Super gonorrhea is back in the news, and outlets are divided on how panicked and/or chastened we should be. First, there were reports that a strain of antibiotic-resistant gonorrhea found in Japan and Europe — the one which attained superpowers by mutating in the infection-hospitable back of the throat — had arrived in the United States. Turns out those were mistaken.
But it will get here sooner or later, and "naturopathologist" Alan Christianson told CNBC that the strain, called HO41, “might be a lot worse than AIDS in the short run” because it will "put someone into septic shock and death in a matter of days.”
Or will it? "That’s not true,” infectious disease specialist Kent Sepkowitz wrote in the Daily Beast. Sepkowitiz has never seen someone die of gonorrhea, although it has left thousands of women infertile.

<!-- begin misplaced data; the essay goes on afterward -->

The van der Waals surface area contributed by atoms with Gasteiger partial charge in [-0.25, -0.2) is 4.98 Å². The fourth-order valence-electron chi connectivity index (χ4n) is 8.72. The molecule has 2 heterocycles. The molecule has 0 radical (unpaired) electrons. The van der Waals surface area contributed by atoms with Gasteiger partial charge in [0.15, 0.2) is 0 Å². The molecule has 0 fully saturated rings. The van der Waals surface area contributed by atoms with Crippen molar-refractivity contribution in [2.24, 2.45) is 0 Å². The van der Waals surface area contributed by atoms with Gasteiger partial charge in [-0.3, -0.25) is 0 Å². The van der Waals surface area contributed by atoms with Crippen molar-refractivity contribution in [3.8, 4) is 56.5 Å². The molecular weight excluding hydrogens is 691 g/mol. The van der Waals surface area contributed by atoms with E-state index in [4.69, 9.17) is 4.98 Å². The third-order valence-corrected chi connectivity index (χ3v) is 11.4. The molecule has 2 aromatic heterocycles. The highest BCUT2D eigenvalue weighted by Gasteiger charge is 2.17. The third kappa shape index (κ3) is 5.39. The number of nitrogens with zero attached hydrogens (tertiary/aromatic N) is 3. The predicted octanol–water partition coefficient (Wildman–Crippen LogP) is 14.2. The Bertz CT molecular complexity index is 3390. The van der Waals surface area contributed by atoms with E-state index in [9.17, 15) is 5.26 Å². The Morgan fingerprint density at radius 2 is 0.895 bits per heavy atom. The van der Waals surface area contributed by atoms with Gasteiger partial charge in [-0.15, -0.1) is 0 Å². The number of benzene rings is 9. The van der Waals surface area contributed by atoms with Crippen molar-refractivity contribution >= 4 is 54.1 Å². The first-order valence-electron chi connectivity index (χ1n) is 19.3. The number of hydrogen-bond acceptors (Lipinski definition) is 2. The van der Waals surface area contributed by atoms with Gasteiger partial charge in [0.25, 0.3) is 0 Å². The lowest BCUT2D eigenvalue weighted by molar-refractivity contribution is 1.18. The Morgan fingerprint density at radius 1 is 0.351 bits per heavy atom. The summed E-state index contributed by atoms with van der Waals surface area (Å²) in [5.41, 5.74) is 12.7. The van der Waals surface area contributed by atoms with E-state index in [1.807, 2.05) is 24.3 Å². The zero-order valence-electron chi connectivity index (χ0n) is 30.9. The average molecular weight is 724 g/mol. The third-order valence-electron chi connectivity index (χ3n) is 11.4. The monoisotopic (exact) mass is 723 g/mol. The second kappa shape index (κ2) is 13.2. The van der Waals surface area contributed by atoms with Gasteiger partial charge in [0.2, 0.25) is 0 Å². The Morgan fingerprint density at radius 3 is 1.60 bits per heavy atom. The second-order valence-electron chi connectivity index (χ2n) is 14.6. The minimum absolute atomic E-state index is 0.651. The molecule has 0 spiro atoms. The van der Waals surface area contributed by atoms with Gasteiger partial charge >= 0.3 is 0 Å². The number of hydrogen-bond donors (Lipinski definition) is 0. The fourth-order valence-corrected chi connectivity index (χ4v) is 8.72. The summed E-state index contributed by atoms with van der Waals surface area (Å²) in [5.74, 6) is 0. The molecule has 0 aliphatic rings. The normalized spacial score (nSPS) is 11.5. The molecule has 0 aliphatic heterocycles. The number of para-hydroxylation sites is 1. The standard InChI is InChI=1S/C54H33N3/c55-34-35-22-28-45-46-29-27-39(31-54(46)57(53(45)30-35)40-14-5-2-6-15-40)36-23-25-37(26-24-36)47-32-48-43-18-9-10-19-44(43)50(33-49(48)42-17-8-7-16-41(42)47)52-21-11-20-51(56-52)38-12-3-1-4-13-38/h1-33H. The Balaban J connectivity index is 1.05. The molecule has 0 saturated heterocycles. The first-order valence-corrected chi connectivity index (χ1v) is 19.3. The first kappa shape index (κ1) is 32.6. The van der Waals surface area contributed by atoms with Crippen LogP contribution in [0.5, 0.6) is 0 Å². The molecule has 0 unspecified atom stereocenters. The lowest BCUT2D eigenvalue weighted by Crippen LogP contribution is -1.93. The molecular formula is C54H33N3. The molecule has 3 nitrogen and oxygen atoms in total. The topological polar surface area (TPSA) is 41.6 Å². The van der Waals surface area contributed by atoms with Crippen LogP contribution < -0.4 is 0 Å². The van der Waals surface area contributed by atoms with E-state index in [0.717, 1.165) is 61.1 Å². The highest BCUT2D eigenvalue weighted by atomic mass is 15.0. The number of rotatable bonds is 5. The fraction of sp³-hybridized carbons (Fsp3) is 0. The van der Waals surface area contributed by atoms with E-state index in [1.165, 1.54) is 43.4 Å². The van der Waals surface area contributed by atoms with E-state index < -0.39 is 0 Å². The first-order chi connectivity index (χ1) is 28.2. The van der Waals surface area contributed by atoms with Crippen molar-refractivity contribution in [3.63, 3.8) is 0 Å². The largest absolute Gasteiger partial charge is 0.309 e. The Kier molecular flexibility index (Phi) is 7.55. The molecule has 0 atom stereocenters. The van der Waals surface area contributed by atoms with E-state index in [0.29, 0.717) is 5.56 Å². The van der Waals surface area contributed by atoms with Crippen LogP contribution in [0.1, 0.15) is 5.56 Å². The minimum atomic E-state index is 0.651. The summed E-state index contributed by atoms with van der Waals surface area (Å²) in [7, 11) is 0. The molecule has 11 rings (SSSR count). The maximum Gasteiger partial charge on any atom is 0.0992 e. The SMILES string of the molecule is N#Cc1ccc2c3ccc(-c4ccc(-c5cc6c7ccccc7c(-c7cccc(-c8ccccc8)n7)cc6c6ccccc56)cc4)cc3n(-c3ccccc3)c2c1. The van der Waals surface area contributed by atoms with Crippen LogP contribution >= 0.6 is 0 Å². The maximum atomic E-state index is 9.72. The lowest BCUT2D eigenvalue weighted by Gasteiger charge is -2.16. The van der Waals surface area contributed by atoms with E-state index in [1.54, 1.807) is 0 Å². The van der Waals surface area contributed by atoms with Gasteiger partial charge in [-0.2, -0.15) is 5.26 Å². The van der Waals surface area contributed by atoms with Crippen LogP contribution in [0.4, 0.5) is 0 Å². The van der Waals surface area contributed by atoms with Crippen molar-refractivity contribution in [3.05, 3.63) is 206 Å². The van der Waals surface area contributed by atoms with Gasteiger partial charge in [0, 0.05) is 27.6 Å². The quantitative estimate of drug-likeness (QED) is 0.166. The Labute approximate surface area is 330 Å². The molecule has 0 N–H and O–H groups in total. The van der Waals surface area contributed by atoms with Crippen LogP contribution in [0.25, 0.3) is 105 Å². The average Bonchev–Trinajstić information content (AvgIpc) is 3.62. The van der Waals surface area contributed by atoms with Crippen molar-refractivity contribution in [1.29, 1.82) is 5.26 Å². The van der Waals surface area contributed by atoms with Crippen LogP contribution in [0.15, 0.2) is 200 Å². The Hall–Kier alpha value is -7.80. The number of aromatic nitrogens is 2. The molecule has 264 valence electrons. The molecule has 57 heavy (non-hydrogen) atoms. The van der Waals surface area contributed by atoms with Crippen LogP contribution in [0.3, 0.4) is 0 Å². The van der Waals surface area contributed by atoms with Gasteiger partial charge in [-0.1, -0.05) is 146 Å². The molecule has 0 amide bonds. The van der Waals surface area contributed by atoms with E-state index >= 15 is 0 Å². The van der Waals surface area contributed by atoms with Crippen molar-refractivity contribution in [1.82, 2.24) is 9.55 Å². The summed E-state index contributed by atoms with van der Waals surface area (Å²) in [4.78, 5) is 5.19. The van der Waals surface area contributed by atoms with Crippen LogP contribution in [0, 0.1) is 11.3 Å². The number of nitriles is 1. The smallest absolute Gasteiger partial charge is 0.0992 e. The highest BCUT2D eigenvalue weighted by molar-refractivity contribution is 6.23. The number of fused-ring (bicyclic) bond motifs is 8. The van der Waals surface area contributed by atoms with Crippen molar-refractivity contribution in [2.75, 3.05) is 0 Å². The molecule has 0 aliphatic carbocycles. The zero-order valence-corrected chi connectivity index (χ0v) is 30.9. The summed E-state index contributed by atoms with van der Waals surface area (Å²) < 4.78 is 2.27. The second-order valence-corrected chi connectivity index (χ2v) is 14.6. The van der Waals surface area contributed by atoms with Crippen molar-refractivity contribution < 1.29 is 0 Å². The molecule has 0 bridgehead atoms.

Regardless, you should be relieved to hear that the National Coalition of STD Directors asked Congress for $54 million to speed the development of a new gonorrhea antibiotic and start a public awareness campaign. But according to Sepkowitz, “whatever $54 million antibiotic the bolus of cash might produce will itself become useless after a year or a decade." He says antibiotic-resistant gonorrhea is as inevitable as death and taxes, which we'll take to mean we should alternate between panicking about it and forgetting it exists.